This is another film that has a sudden timeliness as the new administration threatens to roll back recent gains in marriage equality. If you’ve ever doubted the importance of the Supreme Court, you won’t after seeing Loving. Yet writer-director Jeff Nichols doesn’t preach; he just tells the story in a straightforward fashion, and it’s all the more powerful as a result. His frequent collaborator, Michael Shannon (Take Shelter, Midnight Special), contributes an indelible cameo as a Life magazine photographer, and comic Nick Kroll brings a sly sensibility to the role of one of the Lovings’ lawyers.

If only cowriter-director-star Warren Beatty had made such good use of the teeming ensemble he assembled for Rules Don’t Apply, his first film in 15 years. It’s a strange mess, and not only because notable actors like Ed Harris, real-life wife Amy Madigan, Dabney Coleman and Paul Sorvino inexplicably show up for one disposable scene each. Beatty worked on the film for 30 years on and off, and it took four credited editors to piece it together. I have no idea what he was going for: a Howard Hughes biopic (Beatty plays the reclusive mogul in the late ’50s/early ’60s, when the star was launching his Hollywood career)? A romantic comedy—or is it a melodrama?—about one of Hughes’ drivers (a bland Alden Ehrenreich) and one of his contracted actresses (an even blander Lily Collins)? A floor wax? A dessert topping?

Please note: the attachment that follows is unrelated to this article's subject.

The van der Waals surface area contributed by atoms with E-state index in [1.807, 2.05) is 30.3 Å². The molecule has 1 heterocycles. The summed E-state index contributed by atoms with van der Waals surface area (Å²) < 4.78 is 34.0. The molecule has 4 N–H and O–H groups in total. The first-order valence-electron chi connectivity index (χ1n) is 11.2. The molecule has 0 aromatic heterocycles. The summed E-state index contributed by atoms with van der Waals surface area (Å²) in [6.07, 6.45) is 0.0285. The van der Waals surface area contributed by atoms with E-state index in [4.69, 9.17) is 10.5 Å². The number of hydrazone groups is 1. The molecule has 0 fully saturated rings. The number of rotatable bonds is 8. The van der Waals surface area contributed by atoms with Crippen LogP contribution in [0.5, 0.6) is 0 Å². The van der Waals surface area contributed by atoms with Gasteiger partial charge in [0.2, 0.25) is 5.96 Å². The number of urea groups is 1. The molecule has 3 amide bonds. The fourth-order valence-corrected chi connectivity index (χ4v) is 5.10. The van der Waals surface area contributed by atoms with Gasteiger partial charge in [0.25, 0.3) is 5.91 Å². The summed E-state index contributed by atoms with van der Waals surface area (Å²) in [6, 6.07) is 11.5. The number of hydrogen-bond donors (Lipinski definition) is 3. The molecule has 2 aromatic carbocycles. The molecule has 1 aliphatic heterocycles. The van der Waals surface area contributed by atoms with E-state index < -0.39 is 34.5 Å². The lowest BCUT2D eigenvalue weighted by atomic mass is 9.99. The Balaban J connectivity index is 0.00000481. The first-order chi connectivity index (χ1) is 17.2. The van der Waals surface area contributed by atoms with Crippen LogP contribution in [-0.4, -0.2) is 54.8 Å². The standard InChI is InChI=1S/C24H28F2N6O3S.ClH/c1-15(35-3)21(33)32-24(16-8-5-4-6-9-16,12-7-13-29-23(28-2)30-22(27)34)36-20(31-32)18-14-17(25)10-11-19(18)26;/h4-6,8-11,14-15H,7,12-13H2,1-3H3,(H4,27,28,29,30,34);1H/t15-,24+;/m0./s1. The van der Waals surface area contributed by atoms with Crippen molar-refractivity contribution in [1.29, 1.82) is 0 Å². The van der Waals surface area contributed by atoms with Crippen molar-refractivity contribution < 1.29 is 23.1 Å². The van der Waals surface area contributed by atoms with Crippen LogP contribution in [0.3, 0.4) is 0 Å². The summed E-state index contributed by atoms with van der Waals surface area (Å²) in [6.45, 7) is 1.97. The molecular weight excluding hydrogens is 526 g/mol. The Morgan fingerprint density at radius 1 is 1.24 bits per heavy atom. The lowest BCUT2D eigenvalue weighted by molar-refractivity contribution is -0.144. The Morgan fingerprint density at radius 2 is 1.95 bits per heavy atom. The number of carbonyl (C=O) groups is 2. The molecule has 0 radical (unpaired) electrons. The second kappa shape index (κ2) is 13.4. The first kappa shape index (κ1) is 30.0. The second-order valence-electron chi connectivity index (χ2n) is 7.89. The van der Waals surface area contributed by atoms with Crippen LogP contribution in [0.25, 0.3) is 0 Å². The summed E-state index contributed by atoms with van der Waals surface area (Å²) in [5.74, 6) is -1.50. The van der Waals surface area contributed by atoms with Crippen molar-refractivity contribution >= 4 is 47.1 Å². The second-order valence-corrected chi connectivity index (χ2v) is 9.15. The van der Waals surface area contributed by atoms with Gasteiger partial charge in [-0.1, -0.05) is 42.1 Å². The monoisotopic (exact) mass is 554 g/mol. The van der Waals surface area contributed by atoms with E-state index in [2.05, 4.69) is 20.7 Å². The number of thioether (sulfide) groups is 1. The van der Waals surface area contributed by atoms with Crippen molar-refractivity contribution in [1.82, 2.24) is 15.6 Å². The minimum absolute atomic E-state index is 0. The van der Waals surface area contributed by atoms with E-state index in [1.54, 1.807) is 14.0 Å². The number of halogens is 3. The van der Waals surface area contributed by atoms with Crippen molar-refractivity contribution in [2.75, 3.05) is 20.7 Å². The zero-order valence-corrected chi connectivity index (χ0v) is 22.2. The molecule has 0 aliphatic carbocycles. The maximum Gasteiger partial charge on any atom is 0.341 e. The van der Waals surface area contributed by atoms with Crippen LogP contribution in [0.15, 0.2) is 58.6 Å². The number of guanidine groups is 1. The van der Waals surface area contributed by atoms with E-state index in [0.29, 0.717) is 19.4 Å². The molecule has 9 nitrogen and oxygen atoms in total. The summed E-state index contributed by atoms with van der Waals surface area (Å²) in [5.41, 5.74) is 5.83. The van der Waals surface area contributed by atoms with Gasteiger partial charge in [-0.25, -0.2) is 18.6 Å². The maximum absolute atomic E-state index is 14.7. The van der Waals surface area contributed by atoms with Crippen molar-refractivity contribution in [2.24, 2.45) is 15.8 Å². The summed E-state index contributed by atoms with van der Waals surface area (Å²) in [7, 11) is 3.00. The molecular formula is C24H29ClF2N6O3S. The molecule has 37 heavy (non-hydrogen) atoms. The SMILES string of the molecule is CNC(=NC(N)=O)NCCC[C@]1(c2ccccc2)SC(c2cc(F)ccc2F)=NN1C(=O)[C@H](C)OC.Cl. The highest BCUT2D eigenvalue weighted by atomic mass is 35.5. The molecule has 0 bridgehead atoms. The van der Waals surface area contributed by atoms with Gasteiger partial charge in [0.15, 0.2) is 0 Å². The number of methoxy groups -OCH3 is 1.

I do understand Beatty’s fascination with Hughes: They’re both press-shy, deeply political mavericks who love to surround themselves with beautiful young actresses. But with better cinematic portrayals of the eccentric magnate like The Aviator and Melvin and Howard already in existence, why trot him out again and set him in the middle of this ill-conceived misfire? The primary difference between Hughes and Beatty, however, is that the longer Howard stayed out of sight, the more people were fascinated by him. Warren has been absent from screens for so long that people have ceased to care about him — or, in the case of the younger generation, even know who the heck he is. A 79-year-old legend, Warren Beatty may feel like the Rules Don’t Apply to him, but when it comes to the box office, they still sadly do.